According to Numbers 12:3, Moses was more humble than anyone else on the face of the earth. What was it about Moses that caused this scribe (whom I take to be other than Moses) to come to such a lofty conclusion? No doubt, there are many examples of Moses’ humility in the Pentateuch, but let me point out three that are present in Exodus 18.
1. The humble leader shows respect to others. Moses was a big deal. He was God’s chosen instrument for leading the Israelites out of four centuries of slavery. He stood face to face against the most powerful man in the world (Pharaoh) and won. He was in charge of 2-3 million people, handling their complaints, leading them through the wilderness, and acting as the Supreme Court for their toughest disputes. Moses was the man.
And yet, when he was reunited with his family, he showed Jethro, his father-in-law the proper respect by going out to meet him, bowing down, and kissing him on the cheek. Moses then hosted Jethro in his tent and told him all that the Lord had done for Israel’s sake.
Of course, in one sense, this was all small potatoes. Moses was simply doing what would have been expected of him as a son (or son-in-law) in that culture. But the fact that Jethro is called Moses’ “father-in-law” twelve times in chapter 18 suggests that we are meant to see how Moses gladly accepted his role relative to Jethro. Good leaders understand that though they may have power, prestige, and position in certain areas, this does not mean they should expect to be feted and lauded wherever they go. We all inhabit a web of different relationships. True humility understands that no matter how important we may seem, we must still show proper deference and respect to those whose age or position require it.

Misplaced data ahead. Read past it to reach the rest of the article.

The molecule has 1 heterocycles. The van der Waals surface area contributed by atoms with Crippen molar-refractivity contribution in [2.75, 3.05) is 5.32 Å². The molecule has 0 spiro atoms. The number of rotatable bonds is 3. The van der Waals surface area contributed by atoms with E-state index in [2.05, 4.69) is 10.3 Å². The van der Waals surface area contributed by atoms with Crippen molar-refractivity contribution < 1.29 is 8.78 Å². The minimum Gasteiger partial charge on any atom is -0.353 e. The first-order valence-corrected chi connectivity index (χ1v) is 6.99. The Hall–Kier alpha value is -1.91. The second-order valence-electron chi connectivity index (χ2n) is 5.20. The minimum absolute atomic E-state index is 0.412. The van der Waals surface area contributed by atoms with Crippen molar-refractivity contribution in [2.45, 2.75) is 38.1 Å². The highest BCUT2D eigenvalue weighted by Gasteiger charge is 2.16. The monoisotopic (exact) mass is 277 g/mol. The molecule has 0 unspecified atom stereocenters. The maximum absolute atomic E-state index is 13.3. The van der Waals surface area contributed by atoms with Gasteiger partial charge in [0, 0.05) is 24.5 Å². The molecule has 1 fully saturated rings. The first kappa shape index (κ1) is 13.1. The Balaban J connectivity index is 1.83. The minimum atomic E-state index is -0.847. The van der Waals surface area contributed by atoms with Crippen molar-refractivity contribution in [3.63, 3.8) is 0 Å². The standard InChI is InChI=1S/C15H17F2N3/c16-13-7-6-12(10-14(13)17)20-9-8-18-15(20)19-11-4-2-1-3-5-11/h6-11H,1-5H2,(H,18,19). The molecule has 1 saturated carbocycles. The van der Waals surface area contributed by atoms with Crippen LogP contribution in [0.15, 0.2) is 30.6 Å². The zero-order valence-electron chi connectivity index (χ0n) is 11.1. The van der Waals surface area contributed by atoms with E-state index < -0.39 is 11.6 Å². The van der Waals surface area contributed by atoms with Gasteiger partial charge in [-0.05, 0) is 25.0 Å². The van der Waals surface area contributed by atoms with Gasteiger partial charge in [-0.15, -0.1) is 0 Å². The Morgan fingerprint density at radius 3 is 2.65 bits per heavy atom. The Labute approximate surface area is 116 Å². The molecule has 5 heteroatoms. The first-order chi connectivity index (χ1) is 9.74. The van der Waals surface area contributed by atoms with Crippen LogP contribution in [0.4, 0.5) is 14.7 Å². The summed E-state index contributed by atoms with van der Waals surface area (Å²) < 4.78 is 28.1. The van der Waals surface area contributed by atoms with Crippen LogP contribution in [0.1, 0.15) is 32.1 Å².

2. The humble leader is willing to change. Again, it takes great humility to be in charge of as much as Moses was and still be willing to take advice from others. When it came to getting Israel organized for maximum effectiveness (and minimum frustration), Moses gladly listened to Jethro’s advice, even though he was only a visitor and a one-day old convert.